Eventually she made it out. The police arrested her along with a bunch of other girls, and refused to believe her story. She is now living in London , and seems to be “over” her ordeal. Does one ever get over something like that? Let’s just say she has come through it.

I don’t normally write about this kind of thing. I mean, I write about it, but as fiction. I don’t report on it, and it is draining me just to try. I can’t find the words. It all sounds so mundane. There’s no way to “dramatize” something like this. It is too horrendous to need any dramatizing. Yet the mere facts don’t suffice either. I think it’s because it is both mundane and fantastic at the same time. Is there any horror greater than this, any worse a fate to endure? Yet it is absolutely inevitable given our current situation, our social, political, psychological and sexual condition—as human beings. When you put all these distorted factors together, this kind of thing is just one of the necessary outcomes. By “necessary,” I mean in the sense of reaping what we have sown. Horrendous as these circumstances are in and of themselves, they are actually only the symptoms of a greater condition: the disease called “the world.”

The Helen Bamber Foundation ( ), Michael Korzinski, Emma Thompson, and all the people involved with this need courage to do what they are doing. I don’t mean to stick their necks out politically (although the primary intent behind this is to get the UK government to cast their vote with the 9 other countries already committed—10 being the required number—and implement the laws necessary to prevent further exploitation). I mean that it is courageous of them to dedicate so much of their time and energy to something so palpably unpleasant, so unappetizing, to allow it to infiltrate their lives, their thoughts and dreams. Let’s face it, most of us would really rather not know about it. And if we have to know, we will do our damnedest not to think about it for too long. Such knowledge weighs heavy on the soul. There is a loss of innocence with every dark and ugly truth about human nature that is allowed to take root in us.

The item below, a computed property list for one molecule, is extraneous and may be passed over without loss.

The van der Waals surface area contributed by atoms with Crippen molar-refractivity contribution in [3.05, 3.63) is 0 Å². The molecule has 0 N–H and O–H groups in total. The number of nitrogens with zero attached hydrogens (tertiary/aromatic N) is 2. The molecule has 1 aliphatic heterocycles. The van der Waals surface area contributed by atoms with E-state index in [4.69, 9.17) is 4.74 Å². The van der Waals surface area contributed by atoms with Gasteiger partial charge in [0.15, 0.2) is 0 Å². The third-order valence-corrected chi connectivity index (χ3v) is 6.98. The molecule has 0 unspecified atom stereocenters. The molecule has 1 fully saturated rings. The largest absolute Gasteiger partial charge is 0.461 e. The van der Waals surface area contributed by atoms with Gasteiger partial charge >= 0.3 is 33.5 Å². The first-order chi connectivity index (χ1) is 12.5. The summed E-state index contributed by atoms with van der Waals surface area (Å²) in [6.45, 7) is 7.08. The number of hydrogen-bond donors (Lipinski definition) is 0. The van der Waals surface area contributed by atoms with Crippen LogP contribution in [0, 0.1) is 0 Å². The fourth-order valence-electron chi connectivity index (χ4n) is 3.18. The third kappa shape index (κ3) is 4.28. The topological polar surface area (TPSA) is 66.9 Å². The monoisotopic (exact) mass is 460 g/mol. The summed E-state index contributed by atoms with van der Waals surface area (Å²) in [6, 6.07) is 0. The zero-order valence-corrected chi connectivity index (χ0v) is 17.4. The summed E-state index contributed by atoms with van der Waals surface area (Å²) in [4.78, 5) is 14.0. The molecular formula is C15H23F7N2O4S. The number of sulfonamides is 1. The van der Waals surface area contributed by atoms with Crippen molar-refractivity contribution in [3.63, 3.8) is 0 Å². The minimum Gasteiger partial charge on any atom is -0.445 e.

So yeah, seeing the installation was pretty disturbing. The timing was especially uncanny, because I am writing a script now about a guy who turns a young girl into his sex slave, keeps her in his basement for eight years, until she is little more than a machine for his own gratification. And here I was, confronted with a reality no less dark and twisted, in fact more so, because it is reality. Although my script certainly never glamorizes the subject, it does attempt to make it entertaining—it’s a movie, after all. There was nothing entertaining about this installation. I left feeling like I’d been kicked in the stomach. Like I was polluted. Like I never wanted to have sex again.